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Connectivity analysis is a relatively recent analytical tool. There is no mention of the word ‘connectivity’ in the 2003 ‘Future of Air Transport’ White Paper (‘ATWP’), nor in the consultation documents which preceded it, and nor – so far as we can see – in any of the 68 studies which underpinned it. We also note that the concept of connectivity analysis has been promoted largely by the aviation industry, its consultants and others working to promote its interests.
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As matters stand, the market does not appear to have any great appetite for more flights to the BRIC countries. In 2012, Heathrow flew more passengers to Miami than to all of mainland China and more passengers to Nice than to either Beijing or Shanghai, and Gatwick flew almost 50 times as many passengers to Spain as to all four BRIC countries combined.
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It is also worth noting that when Virgin Atlantic recently acquired 12 pairs of ex-BMI slots at Heathrow, it decided to use all of these for domestic UK feeder services into Heathrow. The importance of feeder services to the success of a hub-and-spoke model is well understood but it is surprising that not even one of these pairs was allocated to China. It was not long beforehand that Virgin’s CEO was arguing vehemently that the UK needed more air services to China if we were to avoid falling further behind our European competitors and damaging the UK’s economic prospects.
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It is interesting to look also at what the 2011 Cushman & Wakefield (C&W) survey report had to say about transport links:
‘Companies were asked which are the top three cities in terms of transport links with other cities and internationally. The top five cities again remain static, although the gap between London, the top ranked location and second placed Paris has widened further. London was the only city in the top five to see its score improve, with perceptions of Paris, Frankfurt, Amsterdam and Brussels all weakening over the year.’ 7 [our emphasis]
This assessment by European businesses is very different from the picture painted by the aviation industry, namely, that London’s competitive position is being eroded as a consequence of a lack of air connectivity and that Heathrow is losing out to Paris, Frankfurt and Schiphol.
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The Commission’s ‘Connectivity’ discussion paper repeatedly emphasises the importance of good air connectivity to the business sector. The reality however is that the amount of business travel by air has been declining for a long time:
Business travel accounted for 32% of air travel in 1995, 24% in 2000 and 20% in 2011;
Overseas business trips by UK residents have fallen by a fifth since 2000 and only one in eight overseas trips by UK residents in 2011 was for business purposes;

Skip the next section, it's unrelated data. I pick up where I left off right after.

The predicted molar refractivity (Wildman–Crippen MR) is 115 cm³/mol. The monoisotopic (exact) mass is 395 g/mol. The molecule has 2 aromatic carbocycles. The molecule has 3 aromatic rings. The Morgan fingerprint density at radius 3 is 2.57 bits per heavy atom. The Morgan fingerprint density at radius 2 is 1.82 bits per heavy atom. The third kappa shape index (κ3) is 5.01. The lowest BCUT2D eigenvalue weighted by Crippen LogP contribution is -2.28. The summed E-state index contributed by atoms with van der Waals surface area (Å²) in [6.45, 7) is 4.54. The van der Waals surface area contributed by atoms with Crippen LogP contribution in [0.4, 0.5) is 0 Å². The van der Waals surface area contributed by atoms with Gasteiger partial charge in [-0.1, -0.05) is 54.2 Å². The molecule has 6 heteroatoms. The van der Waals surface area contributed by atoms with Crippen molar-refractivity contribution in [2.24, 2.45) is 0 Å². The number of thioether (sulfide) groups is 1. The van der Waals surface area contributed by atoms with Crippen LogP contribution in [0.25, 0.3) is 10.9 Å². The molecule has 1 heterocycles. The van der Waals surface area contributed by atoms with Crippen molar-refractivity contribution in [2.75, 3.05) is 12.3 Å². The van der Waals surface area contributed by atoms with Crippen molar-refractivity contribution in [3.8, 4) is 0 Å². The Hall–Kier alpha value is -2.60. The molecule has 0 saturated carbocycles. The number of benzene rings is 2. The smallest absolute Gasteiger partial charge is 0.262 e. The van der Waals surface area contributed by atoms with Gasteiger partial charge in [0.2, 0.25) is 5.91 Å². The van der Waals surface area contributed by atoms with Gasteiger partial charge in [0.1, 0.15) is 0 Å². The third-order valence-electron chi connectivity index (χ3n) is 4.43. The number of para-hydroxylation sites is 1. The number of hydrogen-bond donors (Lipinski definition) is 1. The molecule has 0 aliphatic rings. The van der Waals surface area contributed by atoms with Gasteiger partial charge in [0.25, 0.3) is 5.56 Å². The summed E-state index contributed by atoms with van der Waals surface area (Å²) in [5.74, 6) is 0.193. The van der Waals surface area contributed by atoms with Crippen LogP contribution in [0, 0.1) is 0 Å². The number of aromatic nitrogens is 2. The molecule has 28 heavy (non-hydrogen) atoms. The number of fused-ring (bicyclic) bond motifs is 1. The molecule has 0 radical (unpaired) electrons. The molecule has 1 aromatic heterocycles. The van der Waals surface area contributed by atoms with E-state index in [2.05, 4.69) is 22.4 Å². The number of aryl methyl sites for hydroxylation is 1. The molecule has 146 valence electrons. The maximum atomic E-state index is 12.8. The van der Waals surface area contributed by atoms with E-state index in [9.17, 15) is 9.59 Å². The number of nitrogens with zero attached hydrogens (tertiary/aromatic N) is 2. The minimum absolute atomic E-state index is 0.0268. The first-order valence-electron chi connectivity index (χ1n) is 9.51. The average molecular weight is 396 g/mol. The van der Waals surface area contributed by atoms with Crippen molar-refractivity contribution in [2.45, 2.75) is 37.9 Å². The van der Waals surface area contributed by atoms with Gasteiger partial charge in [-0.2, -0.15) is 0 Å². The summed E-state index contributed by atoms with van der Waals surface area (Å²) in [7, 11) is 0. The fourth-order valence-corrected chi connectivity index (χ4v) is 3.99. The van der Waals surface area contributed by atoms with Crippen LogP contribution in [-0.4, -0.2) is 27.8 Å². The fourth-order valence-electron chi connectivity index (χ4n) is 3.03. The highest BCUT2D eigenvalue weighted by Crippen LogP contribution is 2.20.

Stansted catered for just 2.8m business passengers in 2011, less than a sixth of all its passengers and its lowest number of business passengers for ten years.
The Commission’s ‘Connectivity’ discussion paper also points out that the UK’s trade with the BRIC nations has increased five-fold over the past two decades. Over the same 20-year period, the volume of air passenger traffic between the UK and the BRIC nations has increased rather less dramatically, from 1.7% of total air passenger traffic to 2.7%. Whilst it is important to ensure that the UK continues to be well connected to the world’s fastest growing economies, it is also important to have a proper sense of perspective.
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We would submit that where an air connection is established to meet demand for outbound leisure flights, which is predominantly the case in the UK, then it is GDP growth which is driving the increase in connectivity, not connectivity which is driving GDP growth. On the other hand, where an air connection is established primarily to serve the needs of business – either passengers or freight – or to facilitate inbound tourism, then the improved connectivity should help to bring about improvements in labour productivity which will lead to GDP growth.
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Finally, it may be useful to consider connectivity in a pan-European, Single Market context and not simply a UK context and to look upon the main EU hub airports not so much as as the UK’s competitors (the traditional DfT view) but as potential partners. There may, for example, be scope to develop complementary networks of air connections at the EU’s main airports, in much the same way as airlines form global alliances to build on one another’s market strengths. Such an approach might help the EU aviation sector to compete with the emerging ‘superconnector’ airlines and airports of the Gulf states. However, whilst governments may have a role to play in facilitating this type of pan-European cooperation, the determination of where airlines should fly to and from must ultimately be a commercial, not a political, determination.